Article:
It will only prevent you from moving on and making the most of your future.
Your marriage was a huge, important time of your life, and a valuable experience.
This article is a guest post written by Harriet Pappenheim, founding therapist of Park Avenue Relationship Consultants in New York City.
Just because it didn’t last forever does not, in any way, make it a failure.
For many years you have been part of a couple – a unit of two.
It’s easy to end up suppressing certain elements of oneself when in a long-term relationship, even subconsciously. Now you are once more a unit of one, an “I”, and that will take some getting used to! In a list, write out all the things you’d have liked to do whilst married, but couldn’t, or wouldn’t.
Next to that, list all the things you will never, ever do again, now that you’re single after all these years.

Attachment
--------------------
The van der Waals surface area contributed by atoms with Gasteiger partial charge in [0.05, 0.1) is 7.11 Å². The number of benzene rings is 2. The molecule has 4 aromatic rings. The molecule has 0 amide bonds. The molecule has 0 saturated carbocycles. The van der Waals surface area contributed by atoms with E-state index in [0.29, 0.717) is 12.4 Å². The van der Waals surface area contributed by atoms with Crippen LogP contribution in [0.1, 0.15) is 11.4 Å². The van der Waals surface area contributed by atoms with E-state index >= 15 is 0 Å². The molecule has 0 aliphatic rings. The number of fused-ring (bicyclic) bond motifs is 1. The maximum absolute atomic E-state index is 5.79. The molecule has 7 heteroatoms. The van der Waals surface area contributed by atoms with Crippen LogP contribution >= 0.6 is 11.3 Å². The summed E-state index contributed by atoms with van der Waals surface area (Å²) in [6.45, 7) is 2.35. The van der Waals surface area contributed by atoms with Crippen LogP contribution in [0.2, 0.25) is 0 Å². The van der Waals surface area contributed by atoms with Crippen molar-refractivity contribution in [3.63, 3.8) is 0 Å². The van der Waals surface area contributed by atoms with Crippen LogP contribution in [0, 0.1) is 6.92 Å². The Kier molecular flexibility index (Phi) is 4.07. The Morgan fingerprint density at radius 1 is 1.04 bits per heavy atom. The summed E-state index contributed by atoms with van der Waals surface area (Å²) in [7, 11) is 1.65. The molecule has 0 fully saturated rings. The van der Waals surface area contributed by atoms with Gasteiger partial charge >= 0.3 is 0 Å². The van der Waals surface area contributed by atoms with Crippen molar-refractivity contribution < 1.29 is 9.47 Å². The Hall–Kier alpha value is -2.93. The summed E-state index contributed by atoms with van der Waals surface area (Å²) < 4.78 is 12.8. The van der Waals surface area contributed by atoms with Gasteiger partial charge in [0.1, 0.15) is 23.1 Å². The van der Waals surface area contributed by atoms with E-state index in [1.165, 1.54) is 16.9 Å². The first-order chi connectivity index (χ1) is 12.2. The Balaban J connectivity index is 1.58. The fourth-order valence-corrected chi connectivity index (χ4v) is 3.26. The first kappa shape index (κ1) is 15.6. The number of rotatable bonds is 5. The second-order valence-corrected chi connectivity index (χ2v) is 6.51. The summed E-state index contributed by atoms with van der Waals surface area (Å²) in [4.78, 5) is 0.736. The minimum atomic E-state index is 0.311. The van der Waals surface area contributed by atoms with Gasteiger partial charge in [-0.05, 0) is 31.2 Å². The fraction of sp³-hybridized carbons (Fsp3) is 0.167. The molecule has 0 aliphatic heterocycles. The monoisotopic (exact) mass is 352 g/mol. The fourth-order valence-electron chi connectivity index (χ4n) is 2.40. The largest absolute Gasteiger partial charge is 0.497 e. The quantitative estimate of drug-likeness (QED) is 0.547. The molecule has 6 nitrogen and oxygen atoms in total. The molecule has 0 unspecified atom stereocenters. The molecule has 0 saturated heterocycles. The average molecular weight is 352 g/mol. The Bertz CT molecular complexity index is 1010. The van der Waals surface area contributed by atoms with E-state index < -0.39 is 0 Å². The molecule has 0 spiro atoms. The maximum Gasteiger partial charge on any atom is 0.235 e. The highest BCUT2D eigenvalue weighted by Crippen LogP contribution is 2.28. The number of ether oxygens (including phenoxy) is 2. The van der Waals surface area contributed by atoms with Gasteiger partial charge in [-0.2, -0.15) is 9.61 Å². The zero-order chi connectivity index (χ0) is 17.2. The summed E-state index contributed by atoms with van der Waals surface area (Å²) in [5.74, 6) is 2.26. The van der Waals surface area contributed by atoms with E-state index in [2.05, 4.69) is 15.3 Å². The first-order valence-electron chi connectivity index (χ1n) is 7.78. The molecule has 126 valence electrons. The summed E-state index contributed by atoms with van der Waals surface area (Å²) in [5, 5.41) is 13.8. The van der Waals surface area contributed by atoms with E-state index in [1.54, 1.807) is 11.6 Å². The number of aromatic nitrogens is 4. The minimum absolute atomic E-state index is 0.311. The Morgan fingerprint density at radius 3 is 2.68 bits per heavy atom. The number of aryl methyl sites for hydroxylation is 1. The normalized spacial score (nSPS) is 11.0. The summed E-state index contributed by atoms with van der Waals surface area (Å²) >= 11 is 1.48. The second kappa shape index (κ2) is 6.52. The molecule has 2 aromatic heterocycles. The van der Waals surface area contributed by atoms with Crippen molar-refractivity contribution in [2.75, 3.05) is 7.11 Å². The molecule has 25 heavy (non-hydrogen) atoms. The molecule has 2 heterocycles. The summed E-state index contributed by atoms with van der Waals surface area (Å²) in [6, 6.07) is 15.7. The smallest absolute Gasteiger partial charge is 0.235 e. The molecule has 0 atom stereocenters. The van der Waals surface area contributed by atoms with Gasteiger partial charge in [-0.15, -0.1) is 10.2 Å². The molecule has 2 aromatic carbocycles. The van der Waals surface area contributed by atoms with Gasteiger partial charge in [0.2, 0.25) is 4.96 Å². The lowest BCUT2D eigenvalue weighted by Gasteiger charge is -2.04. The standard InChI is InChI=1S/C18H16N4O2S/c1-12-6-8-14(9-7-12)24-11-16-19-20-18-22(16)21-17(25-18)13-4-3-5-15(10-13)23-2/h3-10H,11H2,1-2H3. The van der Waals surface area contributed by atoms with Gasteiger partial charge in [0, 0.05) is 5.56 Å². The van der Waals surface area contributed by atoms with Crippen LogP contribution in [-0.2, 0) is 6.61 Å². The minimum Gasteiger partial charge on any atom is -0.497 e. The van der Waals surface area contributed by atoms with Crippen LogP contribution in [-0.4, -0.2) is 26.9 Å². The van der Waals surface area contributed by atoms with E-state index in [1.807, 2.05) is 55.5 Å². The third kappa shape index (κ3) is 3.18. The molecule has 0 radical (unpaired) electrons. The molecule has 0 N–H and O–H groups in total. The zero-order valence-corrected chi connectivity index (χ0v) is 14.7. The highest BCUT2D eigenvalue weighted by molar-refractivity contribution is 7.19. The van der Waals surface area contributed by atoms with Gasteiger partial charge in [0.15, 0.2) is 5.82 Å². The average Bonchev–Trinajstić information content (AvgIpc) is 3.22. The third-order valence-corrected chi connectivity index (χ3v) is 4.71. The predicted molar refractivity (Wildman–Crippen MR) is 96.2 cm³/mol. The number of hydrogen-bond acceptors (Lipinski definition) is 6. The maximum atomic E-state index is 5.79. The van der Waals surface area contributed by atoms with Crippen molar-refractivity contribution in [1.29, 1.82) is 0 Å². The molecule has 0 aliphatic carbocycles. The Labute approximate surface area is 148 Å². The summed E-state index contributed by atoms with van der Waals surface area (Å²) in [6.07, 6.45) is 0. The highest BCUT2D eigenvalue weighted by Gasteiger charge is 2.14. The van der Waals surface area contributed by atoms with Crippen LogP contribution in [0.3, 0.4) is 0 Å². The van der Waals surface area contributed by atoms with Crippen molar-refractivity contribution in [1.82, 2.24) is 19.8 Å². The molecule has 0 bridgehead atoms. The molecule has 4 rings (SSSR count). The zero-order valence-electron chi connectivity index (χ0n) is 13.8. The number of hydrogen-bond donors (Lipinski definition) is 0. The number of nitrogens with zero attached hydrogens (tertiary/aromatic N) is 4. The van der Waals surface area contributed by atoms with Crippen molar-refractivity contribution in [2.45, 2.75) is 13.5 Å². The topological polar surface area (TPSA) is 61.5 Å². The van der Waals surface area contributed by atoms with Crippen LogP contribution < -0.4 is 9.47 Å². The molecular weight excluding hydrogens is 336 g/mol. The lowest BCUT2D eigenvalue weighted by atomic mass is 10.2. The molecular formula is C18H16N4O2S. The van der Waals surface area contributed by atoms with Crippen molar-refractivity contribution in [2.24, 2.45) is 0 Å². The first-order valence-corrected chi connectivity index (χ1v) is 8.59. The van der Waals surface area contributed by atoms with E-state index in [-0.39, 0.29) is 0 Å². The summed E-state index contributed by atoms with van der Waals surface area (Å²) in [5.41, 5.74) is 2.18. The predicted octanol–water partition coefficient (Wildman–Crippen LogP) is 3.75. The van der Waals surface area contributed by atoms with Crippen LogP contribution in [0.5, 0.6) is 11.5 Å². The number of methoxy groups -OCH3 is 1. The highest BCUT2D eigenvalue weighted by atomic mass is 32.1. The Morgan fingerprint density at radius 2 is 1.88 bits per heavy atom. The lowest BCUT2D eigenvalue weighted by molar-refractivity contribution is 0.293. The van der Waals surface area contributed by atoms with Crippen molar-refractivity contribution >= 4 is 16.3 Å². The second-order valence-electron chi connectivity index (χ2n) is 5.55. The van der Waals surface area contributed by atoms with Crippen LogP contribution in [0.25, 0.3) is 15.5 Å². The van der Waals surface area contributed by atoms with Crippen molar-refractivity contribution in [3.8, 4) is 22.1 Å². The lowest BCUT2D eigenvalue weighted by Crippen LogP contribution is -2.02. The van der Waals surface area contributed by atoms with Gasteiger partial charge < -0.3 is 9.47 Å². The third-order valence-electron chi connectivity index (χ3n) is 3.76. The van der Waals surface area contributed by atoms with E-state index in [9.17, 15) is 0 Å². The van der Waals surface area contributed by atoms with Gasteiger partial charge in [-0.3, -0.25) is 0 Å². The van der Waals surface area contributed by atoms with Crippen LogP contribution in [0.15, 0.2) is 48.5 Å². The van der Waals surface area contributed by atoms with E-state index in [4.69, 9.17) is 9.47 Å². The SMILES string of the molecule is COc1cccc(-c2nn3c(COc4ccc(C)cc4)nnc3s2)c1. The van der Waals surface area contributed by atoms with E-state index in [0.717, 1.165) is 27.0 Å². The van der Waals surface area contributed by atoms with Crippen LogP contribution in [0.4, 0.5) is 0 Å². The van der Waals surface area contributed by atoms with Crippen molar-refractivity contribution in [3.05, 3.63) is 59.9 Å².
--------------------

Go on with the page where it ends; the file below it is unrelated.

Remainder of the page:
They may question their upbringing, their very sense of identity, wondering if it were all a lie.
They may feel overwhelmed, especially if they have families of their own. They must never be caught in the middle or made to feel responsible for your own mental well-being. There are always going to be things out of your control, and any attempt on your part to change that will inevitably result in further frustration and unhappiness.
Looking at these lists side by side will give you a clearer picture of who you are now and where you might be going. Fact – your physical health is the basis for everything else, so don’t ignore it.
And as we get older, we can no longer take our health for granted.
Remind yourself that if they decide to be bitter, or angry, that’s their decision. If you are the one who was left, accept that you can’t change what’s past – but the future is entirely in your hands.